Heading abroad? Watch out for hefty fines (or worse) for peeing in the sea, wearing flip-flops or feeding pigeons
You've booked your trip, packed your bags and learned a bit of the lingo... but have you checked up on any local laws or customs that might catch you out on your holiday? While some may seem strange based on the culture here, they may of course be perfectly sensible based on cultures elsewhere – though we're not sure what to make of compulsory 'budgie smugglers' in some swimming pools in France.
We've used Gov.uk's travel advice (and the official tourist or council websites for popular holiday destinations), to round up some of the more unusual rules below. It's always worth checking the UK Government's country-by-country advice for the full lowdown before you travel.
While most trips abroad go without a hitch, if you're unsure of anything once you're there, it's best to ask at your hotel or a tourist information centre in the first instance. If you need emergency help from the UK Government, contact the nearest British embassy, consulate or high commission.
If you're planning a trip abroad, see our Coronavirus travel rights, Cheap flights, Cheap hotels and Cheap travel money guides for more travel tips.
Each of the destinations listed below has a link to the Gov.uk advice for that destination.
It's a "no" to camo in a number of Caribbean countries, including Antigua and Barbuda, Barbados, St Kitts and Nevis, St Lucia and Trinidad and Tobago. It's an offence for anyone, including children, to dress in camouflage clothing.
It's not always clear in each country what the penalties would be if you do don some camouflage clobber, but it seems to be prohibited because of its association with military uniform. For example, the Defence Act of Trinidad and Tobago states that if you wear anything resembling military uniform you could be fined and imprisoned.
Taking your shirt off or wearing swimming gear
Walking shirtless or in a swimming costume is frowned upon in some town and city centres in Croatia. Dubrovnik, for example, has signs to show that it's prohibited by law and offenders will be subject to on-the-spot fines – reportedly 1,000 kuna (£115), and Split has a similar policy. So be sure to take note of your surroundings, including signs, to judge what's appropriate.
Crossing the road in the wrong place
You can be fined if you attempt to cross a road or tram tracks within 50 metres of a designated crossing point (commonly marked by zebra-crossing lines or traffic lights). You can also be fined if you cross at a pedestrian crossing and the green pedestrian light is not lit. Reports suggest you can be fined 1,000 koruna to 2,000 koruna (£35 to £70).
Wearing swim shorts in the pool
While you won't be fined, many French pools won't allow men in unless they're wearing briefs-style trunks (commonly known in the UK as 'Speedos' or 'budgie smugglers'). It's worth checking before you visit a pool, but don't panic if you forget as you can often buy them once you're there from special vending machines.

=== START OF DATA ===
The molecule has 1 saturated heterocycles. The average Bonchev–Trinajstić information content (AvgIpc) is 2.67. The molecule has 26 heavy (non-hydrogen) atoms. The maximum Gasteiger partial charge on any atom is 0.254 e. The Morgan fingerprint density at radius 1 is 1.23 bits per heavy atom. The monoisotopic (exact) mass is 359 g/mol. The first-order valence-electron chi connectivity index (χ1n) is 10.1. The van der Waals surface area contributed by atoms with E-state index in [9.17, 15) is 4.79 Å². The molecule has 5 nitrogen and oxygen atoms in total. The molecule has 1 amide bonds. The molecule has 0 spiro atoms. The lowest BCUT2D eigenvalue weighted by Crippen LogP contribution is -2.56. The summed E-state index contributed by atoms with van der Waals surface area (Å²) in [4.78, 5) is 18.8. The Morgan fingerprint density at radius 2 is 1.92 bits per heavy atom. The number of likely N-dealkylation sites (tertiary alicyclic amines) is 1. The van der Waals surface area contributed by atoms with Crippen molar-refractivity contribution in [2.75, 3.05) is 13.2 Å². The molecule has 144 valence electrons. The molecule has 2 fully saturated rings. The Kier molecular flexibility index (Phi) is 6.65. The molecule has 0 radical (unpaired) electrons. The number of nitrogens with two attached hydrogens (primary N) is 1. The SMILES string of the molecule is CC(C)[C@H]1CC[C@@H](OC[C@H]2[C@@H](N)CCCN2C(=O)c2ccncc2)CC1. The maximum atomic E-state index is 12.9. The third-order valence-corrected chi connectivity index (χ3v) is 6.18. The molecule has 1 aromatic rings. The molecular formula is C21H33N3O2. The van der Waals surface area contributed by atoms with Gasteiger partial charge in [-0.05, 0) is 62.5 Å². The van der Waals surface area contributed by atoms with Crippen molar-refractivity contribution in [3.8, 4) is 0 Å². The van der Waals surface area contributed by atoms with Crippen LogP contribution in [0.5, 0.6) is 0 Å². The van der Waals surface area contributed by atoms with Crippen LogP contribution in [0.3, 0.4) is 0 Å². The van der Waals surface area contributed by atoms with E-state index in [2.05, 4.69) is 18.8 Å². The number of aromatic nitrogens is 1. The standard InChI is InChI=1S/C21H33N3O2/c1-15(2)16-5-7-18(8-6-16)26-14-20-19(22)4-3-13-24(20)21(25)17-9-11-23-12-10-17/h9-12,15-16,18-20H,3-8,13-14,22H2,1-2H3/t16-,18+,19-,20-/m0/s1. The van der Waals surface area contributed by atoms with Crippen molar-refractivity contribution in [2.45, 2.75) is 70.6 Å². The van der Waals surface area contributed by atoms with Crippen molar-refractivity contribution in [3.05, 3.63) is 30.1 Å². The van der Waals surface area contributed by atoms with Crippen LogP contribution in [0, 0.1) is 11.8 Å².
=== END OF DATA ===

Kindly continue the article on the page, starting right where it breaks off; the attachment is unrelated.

The rule seems particularly prevalent in public pools, for example the Joséphine Baker Pool in Paris says "only swim briefs and boxers [tight shorts]" are allowed, but campsite firms Go Camp France and Eurocamp also warn that many park pools have the rule in place too, although don't always enforce it.
Visiting the City of Light? See our Paris on a budget guide for more tips.
Crossing the road before the light turns green
It's illegal to cross German pedestrian crossings when the red pedestrian light is on. Offenders risk a fine of €5 (£4) and having to pay all costs in the event of an accident.
Mooning, fancy dress... and other 'indecent behaviour'
Indecent behaviour, including 'mooning' (exposing one's bare bottom, for the more innocent among you), isn't tolerated in Greece. Some fancy-dress costumes may also be regarded as offensive and against decency laws. The police can make arrests and courts could impose heavy fines or prison sentences on people who behave indecently.
Wearing high heels
It's been reported that a number of historical sites, such as the Odeon of Herodes Atticus and Ancient Theatre of Epidaurus in Athens, ban high heels and stiletto shoes to prevent damage (many visitors recommend wearing sturdy footwear anyway).
Spitting in public
Littering and spitting in the street can incur on-the-spot fines of $1,500 (£155).
Eating or drinking near landmarks
In some places (such as Florence and Venice) it's an offence to eat and drink near main churches, historic monuments and public buildings. In 2019, two backpackers were fined €950 (£820) and asked to leave Venice for making coffee near the Rialto Bridge.
Sitting on monument steps or entering public fountains
It can also be an offence to do either of these.
Taking pebbles from the beach
It's illegal to remove sand, shells or pebbles from coastal areas in Italy. Tourists have previously been fined €1,000 (£865) for doing this on the Italian island of Sardinia. It's also forbidden to collect various species of flowers, plants and herbs from mountainous and wooded areas.
Wearing flip-flops or open sandals
OK, so this is only banned if you're hiking in Cinque Terre National Park. But you can be fined for not wearing suitable footwear on the park's trail network, according to the official website. It's reported the fine can be anything from €50 to €2,500 (£45 to £2,155).
Walking around in a bikini or bare-chested in Sorrento